“You been taking anything we should know about?” the officer asked harshly. Brandon canted his head, trying to make sense of the question.
“Listen,” the officer said. “If you’re real with me -- no bullshit -- I’ll let this slide so you can get the medical attention you need.”
“Let what slide?” I asked. At once I felt protective, even possessive, in a way I’d never felt about a student. Brandon was my student, and I felt like no one could enter my classroom and accuse him of using drugs. It was like my classroom authority was being trampled, which is, of course, somewhat ridiculous. Still, I told Brandon he didn’t have to answer if he didn’t want.
“I see this a lot,” the officer said to me. And when Brandon mumbled something to the effect of “yes,” the officer stared at me and said, “I told you so.” Then they strapped Brandon to the gurney and wheeled him away.
Walking back to my office, I thought of own grand mal seizure. Nineteen years before, in the fourth grade, while we all stood and watched the teacher dangle a plastic prism near the window, I felt myself being to unfurl.
The next thing I would remember would be the warmth of the blood on my chin and the shoes of my classmates shuffling out of the room, some of them laughing and some in tears. The chaos and confusion of it was something I’ll never forget. It still flushes me with embarrassment.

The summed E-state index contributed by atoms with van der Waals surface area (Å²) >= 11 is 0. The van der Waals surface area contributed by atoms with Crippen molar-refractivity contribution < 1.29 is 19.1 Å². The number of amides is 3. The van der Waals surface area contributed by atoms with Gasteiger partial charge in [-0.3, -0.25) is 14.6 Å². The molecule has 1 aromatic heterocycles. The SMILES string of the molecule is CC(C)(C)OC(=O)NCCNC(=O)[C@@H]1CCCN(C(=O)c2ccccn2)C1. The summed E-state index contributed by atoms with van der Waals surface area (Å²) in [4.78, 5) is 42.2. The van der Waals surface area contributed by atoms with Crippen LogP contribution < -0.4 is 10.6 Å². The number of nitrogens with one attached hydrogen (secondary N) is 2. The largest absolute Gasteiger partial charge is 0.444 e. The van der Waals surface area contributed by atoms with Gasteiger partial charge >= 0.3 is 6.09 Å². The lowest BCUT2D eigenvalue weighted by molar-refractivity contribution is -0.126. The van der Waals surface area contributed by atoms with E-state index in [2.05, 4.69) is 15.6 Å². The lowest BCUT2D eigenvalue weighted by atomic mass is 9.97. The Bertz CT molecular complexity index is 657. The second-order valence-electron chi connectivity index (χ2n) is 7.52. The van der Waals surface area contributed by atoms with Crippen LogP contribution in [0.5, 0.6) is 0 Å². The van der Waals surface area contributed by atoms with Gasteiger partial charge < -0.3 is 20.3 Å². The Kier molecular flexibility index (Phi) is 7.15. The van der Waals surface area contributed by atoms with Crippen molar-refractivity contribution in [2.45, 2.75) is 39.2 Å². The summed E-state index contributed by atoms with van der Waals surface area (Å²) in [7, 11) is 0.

My mother worked at a magnet factory just down the road, so she arrived at the school at the same time as the paramedics. As they carted me out with a towel on my chin to stanch the bleeding, the teacher gave me a thumbs-up and said, “Jake. No homework!” Later that evening, after some stitches and a flurry of tests at the hospital, that teacher would call my home to check on me. We never got a definitive answer about the cause, and it never happened again.
Now, with Brandon, all I had was a lousy email address. So I sent him an email, and one to his academic adviser, who didn’t respond. “You’re not in high school anymore,” I had liked to tell my students as a biting way to remind them that I wasn’t going to monitor them closely. But, for the first time, I wished that I had been checking in more. Furthermore, I wished I had more reach into their lives. It was a feeling that made me uncomfortable and conflicted, as my two opposing philosophies of education suddenly smacked hands.